The uncontested facts show that Evans cannot satisfy the requirement of "affirmatively proving prejudice." It is inconceivable to us, and not merely improbable as in Henderson v. Morgan, 426 U.S. 637, 644 n. 12, 96 S. Ct. 2253, 49 L. Ed. 2d 108 (1976), that Evans would have gone to trial on a defense of intoxication, or that if he had done so he either would have been acquitted or, if convicted, would nevertheless have been given a shorter sentence than he actually received. It just is not believable that Evans did all the things he does not deny having done, involving elaborate negotiations with the police over several hours, in some sort of alcohol-induced trance. In this respect the present case resembles Morgan v. Israel, 735 F.2d 1033 (7th Cir. 1984). In evaluating the voluntariness of Morgan's failure to plead not guilty we said, "It is sufficiently clear that Morgan had no hope at all of an acquittal to enable us to infer that he would not have changed his plea to not guilty. . . . He admitted having shot Mallason; and when you shoot a person several times, with fatal results, the inference of deliberate homicide is irresistible. . . . The jury never would have believed that he lacked the . . . elementary mental capacity required to form a murderous intent. . . ." Id. at 1036. So here, no jury could have believed that Evans was not acting deliberately when he did all the things he did in the police station. Therefore, being told that if he had not been acting deliberately he would have been acquitted of some of the offenses with which he was charged could not have led him to change his plea and to win acquittal.

As our discussion of the Morgan case should make apparent, it changes merely the form, and not the substance, of the argument for Evans to contend that by not telling him that he had a defense of intoxication his lawyer made his plea of guilty involuntary. A voluntary choice presupposes some knowledge of the consequences of the choice, and a plea of guilty may therefore be held to be involuntary if the defendant was not informed by his lawyer of his defenses to the criminal charges. See, e.g., Clay v. Director, Juvenile Division, 631 F.2d 516, 520-22 (7th Cir. 1980). But if we are right that not every failure to inform a defendant of a defense theoretically available to him constitutes ineffective assistance of counsel need not be perfect in order to be adequate, so a plea of guilty does not have to be perfectly informed in order to be voluntary. Evans knew all he needed to know when he pleaded guilty. The additional information that he now claims his lawyer should have given him would not have led him to alter his plea.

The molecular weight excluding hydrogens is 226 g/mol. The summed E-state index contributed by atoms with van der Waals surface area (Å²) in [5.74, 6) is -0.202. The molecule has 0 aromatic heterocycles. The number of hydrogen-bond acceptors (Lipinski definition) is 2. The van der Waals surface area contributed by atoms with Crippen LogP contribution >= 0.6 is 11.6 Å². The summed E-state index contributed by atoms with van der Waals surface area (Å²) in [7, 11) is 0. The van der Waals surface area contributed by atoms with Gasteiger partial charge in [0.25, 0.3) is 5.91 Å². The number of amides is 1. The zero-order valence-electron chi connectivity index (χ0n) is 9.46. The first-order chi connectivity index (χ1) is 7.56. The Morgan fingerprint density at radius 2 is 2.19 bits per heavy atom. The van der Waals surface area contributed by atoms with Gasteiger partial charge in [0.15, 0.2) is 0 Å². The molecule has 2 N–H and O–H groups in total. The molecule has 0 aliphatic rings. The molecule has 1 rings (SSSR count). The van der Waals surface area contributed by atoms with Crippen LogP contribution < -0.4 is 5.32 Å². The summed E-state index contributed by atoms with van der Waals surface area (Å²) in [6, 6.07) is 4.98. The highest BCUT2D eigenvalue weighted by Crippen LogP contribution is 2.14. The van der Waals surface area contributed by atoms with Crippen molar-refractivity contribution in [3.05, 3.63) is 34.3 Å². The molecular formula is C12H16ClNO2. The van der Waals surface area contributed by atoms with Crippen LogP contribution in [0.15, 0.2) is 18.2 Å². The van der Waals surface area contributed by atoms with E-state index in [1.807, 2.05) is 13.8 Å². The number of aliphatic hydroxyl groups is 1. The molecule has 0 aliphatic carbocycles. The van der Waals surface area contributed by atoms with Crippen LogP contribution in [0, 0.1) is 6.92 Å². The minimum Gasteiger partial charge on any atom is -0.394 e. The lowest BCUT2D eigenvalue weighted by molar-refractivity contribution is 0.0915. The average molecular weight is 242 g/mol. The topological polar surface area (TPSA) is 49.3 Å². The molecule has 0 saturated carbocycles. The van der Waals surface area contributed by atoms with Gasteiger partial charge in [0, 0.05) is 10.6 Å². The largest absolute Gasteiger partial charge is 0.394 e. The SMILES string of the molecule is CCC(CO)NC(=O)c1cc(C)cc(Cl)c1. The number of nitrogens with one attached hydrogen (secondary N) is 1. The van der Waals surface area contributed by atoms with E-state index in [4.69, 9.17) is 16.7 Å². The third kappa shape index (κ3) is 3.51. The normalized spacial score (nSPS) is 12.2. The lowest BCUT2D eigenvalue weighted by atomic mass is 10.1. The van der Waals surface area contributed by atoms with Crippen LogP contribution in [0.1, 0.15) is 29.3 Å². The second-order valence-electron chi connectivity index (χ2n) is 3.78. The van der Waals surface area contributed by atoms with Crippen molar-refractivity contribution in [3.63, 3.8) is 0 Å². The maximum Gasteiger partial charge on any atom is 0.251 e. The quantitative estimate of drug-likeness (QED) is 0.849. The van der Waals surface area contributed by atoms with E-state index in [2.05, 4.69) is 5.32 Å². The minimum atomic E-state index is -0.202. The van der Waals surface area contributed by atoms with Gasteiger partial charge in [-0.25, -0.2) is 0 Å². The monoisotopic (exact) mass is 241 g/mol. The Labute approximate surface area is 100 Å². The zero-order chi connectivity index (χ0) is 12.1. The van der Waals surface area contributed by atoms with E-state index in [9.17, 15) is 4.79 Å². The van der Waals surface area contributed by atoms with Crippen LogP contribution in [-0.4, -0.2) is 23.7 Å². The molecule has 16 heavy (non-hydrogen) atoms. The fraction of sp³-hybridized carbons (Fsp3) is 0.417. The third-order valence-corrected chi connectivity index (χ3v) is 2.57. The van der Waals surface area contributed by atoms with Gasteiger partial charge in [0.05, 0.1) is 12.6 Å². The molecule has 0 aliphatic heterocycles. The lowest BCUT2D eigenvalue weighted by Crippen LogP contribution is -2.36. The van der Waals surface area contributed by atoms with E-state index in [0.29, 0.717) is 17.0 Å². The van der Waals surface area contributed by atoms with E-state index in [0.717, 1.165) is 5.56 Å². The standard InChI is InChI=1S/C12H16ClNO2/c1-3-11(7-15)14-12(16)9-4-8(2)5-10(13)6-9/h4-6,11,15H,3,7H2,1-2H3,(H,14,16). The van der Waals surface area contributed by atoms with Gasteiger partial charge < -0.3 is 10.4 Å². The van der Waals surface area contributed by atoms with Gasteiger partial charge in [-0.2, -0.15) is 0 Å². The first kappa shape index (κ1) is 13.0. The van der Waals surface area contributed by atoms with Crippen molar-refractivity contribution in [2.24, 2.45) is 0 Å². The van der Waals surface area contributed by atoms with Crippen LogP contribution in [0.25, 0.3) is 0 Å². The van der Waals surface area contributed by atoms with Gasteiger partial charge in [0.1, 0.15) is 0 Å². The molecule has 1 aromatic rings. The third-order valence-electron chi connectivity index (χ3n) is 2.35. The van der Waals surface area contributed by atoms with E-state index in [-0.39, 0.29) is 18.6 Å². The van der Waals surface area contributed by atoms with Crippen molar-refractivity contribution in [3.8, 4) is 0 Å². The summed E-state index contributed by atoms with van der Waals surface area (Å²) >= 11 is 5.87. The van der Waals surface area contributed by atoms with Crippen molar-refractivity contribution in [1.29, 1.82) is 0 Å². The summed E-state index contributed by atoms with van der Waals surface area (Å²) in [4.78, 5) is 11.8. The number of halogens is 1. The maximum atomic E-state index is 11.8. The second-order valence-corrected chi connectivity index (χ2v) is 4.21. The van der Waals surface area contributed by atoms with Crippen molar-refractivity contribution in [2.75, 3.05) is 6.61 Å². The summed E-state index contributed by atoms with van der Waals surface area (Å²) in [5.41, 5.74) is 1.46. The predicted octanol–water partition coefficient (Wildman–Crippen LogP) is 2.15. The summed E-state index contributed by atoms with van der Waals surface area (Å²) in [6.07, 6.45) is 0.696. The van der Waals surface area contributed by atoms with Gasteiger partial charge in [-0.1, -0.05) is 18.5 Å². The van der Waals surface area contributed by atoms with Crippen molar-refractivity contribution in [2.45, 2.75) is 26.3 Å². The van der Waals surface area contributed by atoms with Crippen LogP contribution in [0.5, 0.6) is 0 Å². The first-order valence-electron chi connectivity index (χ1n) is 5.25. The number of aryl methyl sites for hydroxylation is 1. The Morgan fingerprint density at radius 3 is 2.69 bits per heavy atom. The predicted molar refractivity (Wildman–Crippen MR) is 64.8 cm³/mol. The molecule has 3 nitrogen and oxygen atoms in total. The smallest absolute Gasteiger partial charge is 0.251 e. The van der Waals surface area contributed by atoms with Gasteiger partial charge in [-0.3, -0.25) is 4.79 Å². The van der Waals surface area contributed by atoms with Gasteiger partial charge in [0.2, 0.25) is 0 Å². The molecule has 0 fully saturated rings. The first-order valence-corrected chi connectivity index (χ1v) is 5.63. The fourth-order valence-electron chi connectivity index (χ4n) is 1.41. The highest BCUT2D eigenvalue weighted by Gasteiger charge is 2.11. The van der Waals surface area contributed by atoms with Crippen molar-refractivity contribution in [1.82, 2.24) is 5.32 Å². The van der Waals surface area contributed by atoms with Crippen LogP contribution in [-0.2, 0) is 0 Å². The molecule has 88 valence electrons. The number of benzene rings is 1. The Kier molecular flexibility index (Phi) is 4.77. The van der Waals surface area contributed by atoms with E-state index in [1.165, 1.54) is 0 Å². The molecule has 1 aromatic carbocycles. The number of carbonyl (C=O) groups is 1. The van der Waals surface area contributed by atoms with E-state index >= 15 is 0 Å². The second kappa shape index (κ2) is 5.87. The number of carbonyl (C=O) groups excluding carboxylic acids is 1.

United States v. Frye, 738 F.2d 196 (7th Cir. 1984), where an evidentiary hearing was ordered on the habeas corpus petitioner's claim to have been denied effective assistance of counsel and to have entered an involuntary plea of guilty, is distinguishable on several grounds, including the existence of a potential conflict of interest, the petitioner's refusal in pleading guilty to admit an essential element of the offense, and the trial judge's action in accepting her guilty plea without engaging her in a "meaningful dialogue." Slip op. at 8-9.

The judgment denying Evans' petition for a writ of ...